:: Signs of love prevail at funeral for teen (Rocky Mountain News) ::

Signs of love prevail at funeral for teen (Rocky Mountain News): As a child of deaf adults, Samara Stricklen first learned to communicate with her parents by using her eyes and hands, even though she could hear.
With a huge smile, she’d hold up her pinky, index and thumb to sign to her parents, friends and younger brother, Zachariah, that she loved them.

On Monday, nearly 300 friends and relatives attended the memorial service at the Bear Creek Church in Lakewood to celebrate the life of a young woman who helped bring together the deaf and hearing communities.

“She was a wonderful leader for our deaf community because of her parents,” said Suzanne Metz, a friend of the family, who saw Stricklen grown up.

“We’re thankful that we don’t have any regrets about Samara,” her mother, Michelle Stricklen, said during the service through a sign language interpreter.

“She was powerful and had strength and poise.”

Stricklen was killed late Tuesday in Lakewood when a female teen driver in a sport utility vehicle drifted over the center lane on West Alameda Parkway near West Florida Drive and crashed head on with the car in which Stricklen was riding.

The 16-year-old driver of the SUV, who police suspect had been drinking, is expected to appear in court today on possible charges of vehicular homicide.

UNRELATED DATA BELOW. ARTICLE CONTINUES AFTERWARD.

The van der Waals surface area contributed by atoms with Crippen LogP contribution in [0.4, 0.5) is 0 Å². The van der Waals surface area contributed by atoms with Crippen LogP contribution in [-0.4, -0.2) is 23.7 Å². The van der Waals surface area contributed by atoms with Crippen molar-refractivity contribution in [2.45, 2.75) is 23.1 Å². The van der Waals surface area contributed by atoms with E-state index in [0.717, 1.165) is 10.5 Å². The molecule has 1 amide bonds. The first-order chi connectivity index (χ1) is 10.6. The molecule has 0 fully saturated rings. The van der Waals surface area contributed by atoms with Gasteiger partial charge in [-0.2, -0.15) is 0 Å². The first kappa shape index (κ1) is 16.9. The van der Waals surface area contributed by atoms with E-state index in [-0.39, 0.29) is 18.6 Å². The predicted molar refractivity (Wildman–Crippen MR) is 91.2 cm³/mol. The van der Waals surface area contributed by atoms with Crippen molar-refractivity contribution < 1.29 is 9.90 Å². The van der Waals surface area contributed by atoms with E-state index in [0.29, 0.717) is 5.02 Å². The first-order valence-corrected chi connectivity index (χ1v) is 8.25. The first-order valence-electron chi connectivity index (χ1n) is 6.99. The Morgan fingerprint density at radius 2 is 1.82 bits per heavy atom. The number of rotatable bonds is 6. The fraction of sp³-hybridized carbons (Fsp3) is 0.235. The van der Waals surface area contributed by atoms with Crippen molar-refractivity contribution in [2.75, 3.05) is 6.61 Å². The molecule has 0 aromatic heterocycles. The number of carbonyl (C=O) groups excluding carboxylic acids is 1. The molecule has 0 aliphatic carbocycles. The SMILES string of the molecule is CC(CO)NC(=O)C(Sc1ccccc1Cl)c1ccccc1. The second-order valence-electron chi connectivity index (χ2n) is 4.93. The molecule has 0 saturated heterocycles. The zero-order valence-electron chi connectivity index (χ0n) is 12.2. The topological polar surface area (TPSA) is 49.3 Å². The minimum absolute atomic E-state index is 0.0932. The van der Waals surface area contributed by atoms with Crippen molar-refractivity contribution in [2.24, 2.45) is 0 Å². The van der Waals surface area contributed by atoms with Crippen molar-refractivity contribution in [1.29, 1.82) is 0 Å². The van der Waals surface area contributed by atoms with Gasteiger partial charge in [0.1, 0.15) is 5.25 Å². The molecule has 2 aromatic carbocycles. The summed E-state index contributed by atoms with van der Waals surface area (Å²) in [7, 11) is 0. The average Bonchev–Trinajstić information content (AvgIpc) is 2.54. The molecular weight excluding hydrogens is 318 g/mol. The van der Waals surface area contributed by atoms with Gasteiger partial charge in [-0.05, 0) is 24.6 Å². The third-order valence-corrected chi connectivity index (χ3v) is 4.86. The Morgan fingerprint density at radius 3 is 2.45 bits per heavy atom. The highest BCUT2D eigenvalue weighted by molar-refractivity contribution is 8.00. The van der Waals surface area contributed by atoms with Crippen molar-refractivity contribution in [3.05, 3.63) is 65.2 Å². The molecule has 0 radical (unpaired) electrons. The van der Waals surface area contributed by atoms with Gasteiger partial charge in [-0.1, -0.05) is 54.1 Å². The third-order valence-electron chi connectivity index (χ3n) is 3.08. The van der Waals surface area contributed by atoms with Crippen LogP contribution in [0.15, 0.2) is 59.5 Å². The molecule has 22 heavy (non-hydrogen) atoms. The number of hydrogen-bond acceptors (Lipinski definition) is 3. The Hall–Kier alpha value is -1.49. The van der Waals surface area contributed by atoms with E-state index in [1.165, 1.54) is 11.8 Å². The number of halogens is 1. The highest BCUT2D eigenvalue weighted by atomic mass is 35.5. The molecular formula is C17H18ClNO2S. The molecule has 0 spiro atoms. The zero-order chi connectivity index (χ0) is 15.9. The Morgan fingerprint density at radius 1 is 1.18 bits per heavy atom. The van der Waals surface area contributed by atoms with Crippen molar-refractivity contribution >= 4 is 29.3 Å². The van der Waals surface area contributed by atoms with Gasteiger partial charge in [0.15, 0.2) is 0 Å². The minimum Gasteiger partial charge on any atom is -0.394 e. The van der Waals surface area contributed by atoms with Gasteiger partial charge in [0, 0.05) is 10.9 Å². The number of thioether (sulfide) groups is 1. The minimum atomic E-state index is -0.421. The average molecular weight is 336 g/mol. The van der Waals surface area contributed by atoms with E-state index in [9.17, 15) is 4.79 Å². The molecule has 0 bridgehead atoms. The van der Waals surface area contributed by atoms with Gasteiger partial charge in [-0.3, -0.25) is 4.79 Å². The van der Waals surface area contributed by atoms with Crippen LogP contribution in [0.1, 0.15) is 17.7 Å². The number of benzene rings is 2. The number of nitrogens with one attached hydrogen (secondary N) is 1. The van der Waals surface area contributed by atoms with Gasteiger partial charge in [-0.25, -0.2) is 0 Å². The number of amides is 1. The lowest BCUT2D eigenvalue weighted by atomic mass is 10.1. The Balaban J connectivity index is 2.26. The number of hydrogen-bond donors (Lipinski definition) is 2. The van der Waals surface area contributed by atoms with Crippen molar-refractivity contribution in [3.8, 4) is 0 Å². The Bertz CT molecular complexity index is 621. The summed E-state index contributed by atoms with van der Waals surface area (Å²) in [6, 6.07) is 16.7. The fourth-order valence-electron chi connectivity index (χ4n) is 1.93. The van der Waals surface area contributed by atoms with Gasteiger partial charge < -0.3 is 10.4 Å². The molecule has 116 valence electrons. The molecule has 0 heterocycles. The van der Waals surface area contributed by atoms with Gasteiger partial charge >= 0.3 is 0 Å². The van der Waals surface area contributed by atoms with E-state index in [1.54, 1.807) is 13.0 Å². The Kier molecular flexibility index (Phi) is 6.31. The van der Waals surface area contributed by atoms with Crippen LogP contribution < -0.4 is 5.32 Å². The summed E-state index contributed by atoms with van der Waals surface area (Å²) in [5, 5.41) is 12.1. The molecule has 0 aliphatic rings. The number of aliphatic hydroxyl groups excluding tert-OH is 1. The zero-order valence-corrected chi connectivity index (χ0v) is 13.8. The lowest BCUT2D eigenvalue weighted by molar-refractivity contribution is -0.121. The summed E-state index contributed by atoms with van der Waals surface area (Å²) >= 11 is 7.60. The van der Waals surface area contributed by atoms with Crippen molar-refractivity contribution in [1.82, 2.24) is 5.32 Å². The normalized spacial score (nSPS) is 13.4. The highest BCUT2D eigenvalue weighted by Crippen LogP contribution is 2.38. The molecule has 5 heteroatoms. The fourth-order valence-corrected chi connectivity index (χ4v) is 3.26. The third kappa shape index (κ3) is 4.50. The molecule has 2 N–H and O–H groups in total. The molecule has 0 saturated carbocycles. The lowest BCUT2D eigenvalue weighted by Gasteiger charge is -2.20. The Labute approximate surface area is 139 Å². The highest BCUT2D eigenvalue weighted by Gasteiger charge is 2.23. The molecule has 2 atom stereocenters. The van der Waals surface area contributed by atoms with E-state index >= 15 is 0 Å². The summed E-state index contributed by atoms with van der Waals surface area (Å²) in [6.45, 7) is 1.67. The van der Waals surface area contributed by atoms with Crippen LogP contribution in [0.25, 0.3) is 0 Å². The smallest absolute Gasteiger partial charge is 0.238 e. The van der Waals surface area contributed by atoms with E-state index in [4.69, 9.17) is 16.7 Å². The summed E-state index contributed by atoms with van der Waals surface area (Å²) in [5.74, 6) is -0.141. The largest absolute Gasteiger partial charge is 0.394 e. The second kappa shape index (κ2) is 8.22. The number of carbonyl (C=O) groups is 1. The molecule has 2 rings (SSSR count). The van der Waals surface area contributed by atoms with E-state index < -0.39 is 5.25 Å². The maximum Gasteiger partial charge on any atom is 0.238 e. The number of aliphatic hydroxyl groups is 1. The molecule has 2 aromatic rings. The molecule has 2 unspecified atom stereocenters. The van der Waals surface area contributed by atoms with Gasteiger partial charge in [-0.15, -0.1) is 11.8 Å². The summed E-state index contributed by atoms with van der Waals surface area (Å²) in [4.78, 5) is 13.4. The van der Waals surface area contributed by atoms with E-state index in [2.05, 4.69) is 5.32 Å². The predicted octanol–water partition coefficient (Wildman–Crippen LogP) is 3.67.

Dozens of friends, some wearing pink and polka-dot ribbons, shared memories of Stricklen as a slide show of photos told the story of a playful and sometimes goofy girl with a love for fashion.

“Samara was the queen of pants and shoes. She loved music and loved poetry,” said Rev. Aric Randolph through a sign language interpreter.

A male friend told about how Stricklen made him try on a dress at the mall.

“She was just beautiful and a unique person. There was nobody else like her,” said 16-year-old Alyssa Allan.

Maria Ruiz Williams, a friend of the family, said she hopes the tragedy will reinforce that “even one drink is enough to impair the ability to drive.”

Alex Pfau, 16, said he had a special bond with Stricklen because, like her, Pfau grew up in a household where both parents communicate through sign language.

“She was like my blood sister,” he said. “I’m still upset and angry. But I know that anger will not change what happened.”

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